Saturday, February 1, 2014

Breaking Up Is Hard to Do

There always have been, and always will be opinions on how, why, when and indeed, if, a person should ever choose to leave their church. In the last few weeks there have been some good articles floating around the internets; first there was Five Reasons Why You Should NOT leave your church, which was closely followed up by Five Reasons you SHOULD Leave Your Church.  Good times, and no lack of opinions on those interwebs, right?

What happens when you have already left your church and you are stuck in that awful middle place? It's likely if you've left a church, you are in some way hurting.  It's probable, if you were at all connected to the other people in your church, that your leaving might have caused pain. I wouldn't want to for a second pretend to speak for everyone who has ever left a church, but I just thought maybe, it would be helpful or at the very least, cathartic, to give insight into our story. We left our church a few months ago, and it still hurts.

Leaving a church is never as easy as it looks from the outside.  If I have learned anything so far from our experience it's  that over-simplifying and assigning motives to someone else's story, especially without talking to them personally, is a mistake. Life is rarely tidy enough to fit into a neat little box of obvious reasons. Rachel Held Evans said the other day :Leaving a church can be incredibly painful and difficult. How about we not rush to judgment about why some people make that decision?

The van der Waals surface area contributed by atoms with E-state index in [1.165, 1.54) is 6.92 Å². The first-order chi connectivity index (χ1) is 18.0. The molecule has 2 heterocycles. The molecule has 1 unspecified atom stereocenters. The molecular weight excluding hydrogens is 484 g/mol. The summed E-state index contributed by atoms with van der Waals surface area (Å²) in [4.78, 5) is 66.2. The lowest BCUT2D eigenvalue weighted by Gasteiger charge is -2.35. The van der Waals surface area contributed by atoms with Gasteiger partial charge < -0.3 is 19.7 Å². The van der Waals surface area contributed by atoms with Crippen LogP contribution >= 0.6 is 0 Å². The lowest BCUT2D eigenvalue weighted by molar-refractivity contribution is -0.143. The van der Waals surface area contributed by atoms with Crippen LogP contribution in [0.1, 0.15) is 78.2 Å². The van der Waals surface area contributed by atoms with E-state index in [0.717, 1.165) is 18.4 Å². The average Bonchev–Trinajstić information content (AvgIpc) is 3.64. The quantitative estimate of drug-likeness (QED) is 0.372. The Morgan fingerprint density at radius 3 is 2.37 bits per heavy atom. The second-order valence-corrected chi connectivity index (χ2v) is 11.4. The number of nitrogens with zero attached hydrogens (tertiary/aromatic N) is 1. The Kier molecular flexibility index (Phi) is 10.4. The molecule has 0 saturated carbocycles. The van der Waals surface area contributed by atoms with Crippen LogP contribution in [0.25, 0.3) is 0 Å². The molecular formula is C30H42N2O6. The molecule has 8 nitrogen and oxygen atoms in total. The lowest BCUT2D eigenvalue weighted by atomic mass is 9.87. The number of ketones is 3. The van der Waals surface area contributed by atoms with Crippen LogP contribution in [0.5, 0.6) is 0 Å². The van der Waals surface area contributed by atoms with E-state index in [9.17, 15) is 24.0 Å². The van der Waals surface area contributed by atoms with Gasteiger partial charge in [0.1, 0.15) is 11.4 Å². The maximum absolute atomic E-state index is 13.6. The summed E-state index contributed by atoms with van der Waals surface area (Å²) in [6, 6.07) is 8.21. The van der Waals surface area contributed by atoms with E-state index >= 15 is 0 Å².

To give a little context, we were not just "attending" our church.  We were involved, invested and trying in every way to be a positive part of the congregation there. We thought for much of the four and a half years we attended there that we were on the same page.  The other point that I want to make very clear is we were in no way abused by the leadership, or anyone else from the church.  There is a difference in being hurt BY the church and just hurting because you wish things were different and leaving is difficult.  We are in the latter category - so when people ask if we've been hurt by the church the answer is always an emphatic- no. Technically, we are hurting, but not because we've been intentionally hurt.